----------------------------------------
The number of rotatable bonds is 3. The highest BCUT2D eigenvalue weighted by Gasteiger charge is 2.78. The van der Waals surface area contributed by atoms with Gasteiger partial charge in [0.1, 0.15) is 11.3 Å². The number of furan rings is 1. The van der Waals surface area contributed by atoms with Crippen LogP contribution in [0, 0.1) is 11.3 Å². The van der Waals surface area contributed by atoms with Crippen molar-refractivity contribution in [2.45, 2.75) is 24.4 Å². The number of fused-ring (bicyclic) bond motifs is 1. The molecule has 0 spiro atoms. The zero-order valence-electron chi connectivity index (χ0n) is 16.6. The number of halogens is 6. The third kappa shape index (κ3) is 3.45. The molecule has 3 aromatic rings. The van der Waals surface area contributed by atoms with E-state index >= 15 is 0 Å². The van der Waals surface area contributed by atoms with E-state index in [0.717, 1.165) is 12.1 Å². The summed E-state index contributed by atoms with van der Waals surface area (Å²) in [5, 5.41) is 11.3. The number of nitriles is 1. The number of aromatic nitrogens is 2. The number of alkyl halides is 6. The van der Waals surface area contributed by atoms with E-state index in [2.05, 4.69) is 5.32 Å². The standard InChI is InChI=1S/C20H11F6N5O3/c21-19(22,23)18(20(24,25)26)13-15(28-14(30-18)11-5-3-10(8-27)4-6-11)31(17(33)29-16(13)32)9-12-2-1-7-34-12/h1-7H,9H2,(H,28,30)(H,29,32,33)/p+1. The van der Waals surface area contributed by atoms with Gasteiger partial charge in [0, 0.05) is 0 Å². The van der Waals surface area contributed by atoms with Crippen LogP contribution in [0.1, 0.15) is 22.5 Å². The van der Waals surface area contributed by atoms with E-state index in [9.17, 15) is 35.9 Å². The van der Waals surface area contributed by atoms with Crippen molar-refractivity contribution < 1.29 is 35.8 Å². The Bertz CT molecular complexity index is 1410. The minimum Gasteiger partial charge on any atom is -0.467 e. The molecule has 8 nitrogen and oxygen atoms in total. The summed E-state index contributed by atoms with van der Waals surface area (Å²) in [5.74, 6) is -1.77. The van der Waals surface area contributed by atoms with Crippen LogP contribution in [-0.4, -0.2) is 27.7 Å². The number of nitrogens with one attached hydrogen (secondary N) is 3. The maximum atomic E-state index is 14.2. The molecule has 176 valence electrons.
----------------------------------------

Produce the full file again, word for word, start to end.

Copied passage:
The number of rotatable bonds is 3. The highest BCUT2D eigenvalue weighted by Gasteiger charge is 2.78. The van der Waals surface area contributed by atoms with Gasteiger partial charge in [0.1, 0.15) is 11.3 Å². The number of furan rings is 1. The van der Waals surface area contributed by atoms with Crippen LogP contribution in [0, 0.1) is 11.3 Å². The van der Waals surface area contributed by atoms with Crippen molar-refractivity contribution in [2.45, 2.75) is 24.4 Å². The number of fused-ring (bicyclic) bond motifs is 1. The molecule has 0 spiro atoms. The zero-order valence-electron chi connectivity index (χ0n) is 16.6. The number of halogens is 6. The third kappa shape index (κ3) is 3.45. The molecule has 3 aromatic rings. The van der Waals surface area contributed by atoms with E-state index >= 15 is 0 Å². The van der Waals surface area contributed by atoms with E-state index in [0.717, 1.165) is 12.1 Å². The summed E-state index contributed by atoms with van der Waals surface area (Å²) in [5, 5.41) is 11.3. The number of nitriles is 1. The number of aromatic nitrogens is 2. The number of alkyl halides is 6. The van der Waals surface area contributed by atoms with E-state index in [2.05, 4.69) is 5.32 Å². The standard InChI is InChI=1S/C20H11F6N5O3/c21-19(22,23)18(20(24,25)26)13-15(28-14(30-18)11-5-3-10(8-27)4-6-11)31(17(33)29-16(13)32)9-12-2-1-7-34-12/h1-7H,9H2,(H,28,30)(H,29,32,33)/p+1. The van der Waals surface area contributed by atoms with Gasteiger partial charge in [0, 0.05) is 0 Å². The van der Waals surface area contributed by atoms with Crippen LogP contribution in [0.1, 0.15) is 22.5 Å². The van der Waals surface area contributed by atoms with E-state index in [9.17, 15) is 35.9 Å². The van der Waals surface area contributed by atoms with Crippen molar-refractivity contribution < 1.29 is 35.8 Å². The Bertz CT molecular complexity index is 1410. The minimum Gasteiger partial charge on any atom is -0.467 e. The molecule has 8 nitrogen and oxygen atoms in total. The summed E-state index contributed by atoms with van der Waals surface area (Å²) in [5.74, 6) is -1.77. The van der Waals surface area contributed by atoms with Crippen LogP contribution in [-0.4, -0.2) is 27.7 Å². The number of nitrogens with one attached hydrogen (secondary N) is 3. The maximum atomic E-state index is 14.2. The molecule has 176 valence electrons.